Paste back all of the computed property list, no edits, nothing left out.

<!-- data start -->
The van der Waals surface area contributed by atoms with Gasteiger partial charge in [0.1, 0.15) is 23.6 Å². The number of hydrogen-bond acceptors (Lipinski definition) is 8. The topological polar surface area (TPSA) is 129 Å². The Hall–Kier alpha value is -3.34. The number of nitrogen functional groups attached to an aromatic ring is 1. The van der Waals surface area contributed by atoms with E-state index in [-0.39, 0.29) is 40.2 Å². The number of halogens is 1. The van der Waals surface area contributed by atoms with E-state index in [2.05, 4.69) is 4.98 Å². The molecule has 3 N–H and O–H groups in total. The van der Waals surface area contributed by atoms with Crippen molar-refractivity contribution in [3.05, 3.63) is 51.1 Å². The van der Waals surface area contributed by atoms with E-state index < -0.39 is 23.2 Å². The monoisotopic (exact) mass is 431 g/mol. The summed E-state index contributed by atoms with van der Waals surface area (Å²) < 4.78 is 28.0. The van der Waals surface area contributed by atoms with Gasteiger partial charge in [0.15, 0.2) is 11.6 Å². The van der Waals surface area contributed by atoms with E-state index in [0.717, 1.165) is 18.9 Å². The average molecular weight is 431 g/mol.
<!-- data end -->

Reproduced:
The van der Waals surface area contributed by atoms with Gasteiger partial charge in [0.1, 0.15) is 23.6 Å². The number of hydrogen-bond acceptors (Lipinski definition) is 8. The topological polar surface area (TPSA) is 129 Å². The Hall–Kier alpha value is -3.34. The number of nitrogen functional groups attached to an aromatic ring is 1. The van der Waals surface area contributed by atoms with E-state index in [-0.39, 0.29) is 40.2 Å². The number of halogens is 1. The van der Waals surface area contributed by atoms with E-state index in [2.05, 4.69) is 4.98 Å². The molecule has 3 N–H and O–H groups in total. The van der Waals surface area contributed by atoms with Crippen molar-refractivity contribution in [3.05, 3.63) is 51.1 Å². The van der Waals surface area contributed by atoms with E-state index < -0.39 is 23.2 Å². The monoisotopic (exact) mass is 431 g/mol. The summed E-state index contributed by atoms with van der Waals surface area (Å²) < 4.78 is 28.0. The van der Waals surface area contributed by atoms with Gasteiger partial charge in [0.15, 0.2) is 11.6 Å². The van der Waals surface area contributed by atoms with E-state index in [0.717, 1.165) is 18.9 Å². The average molecular weight is 431 g/mol.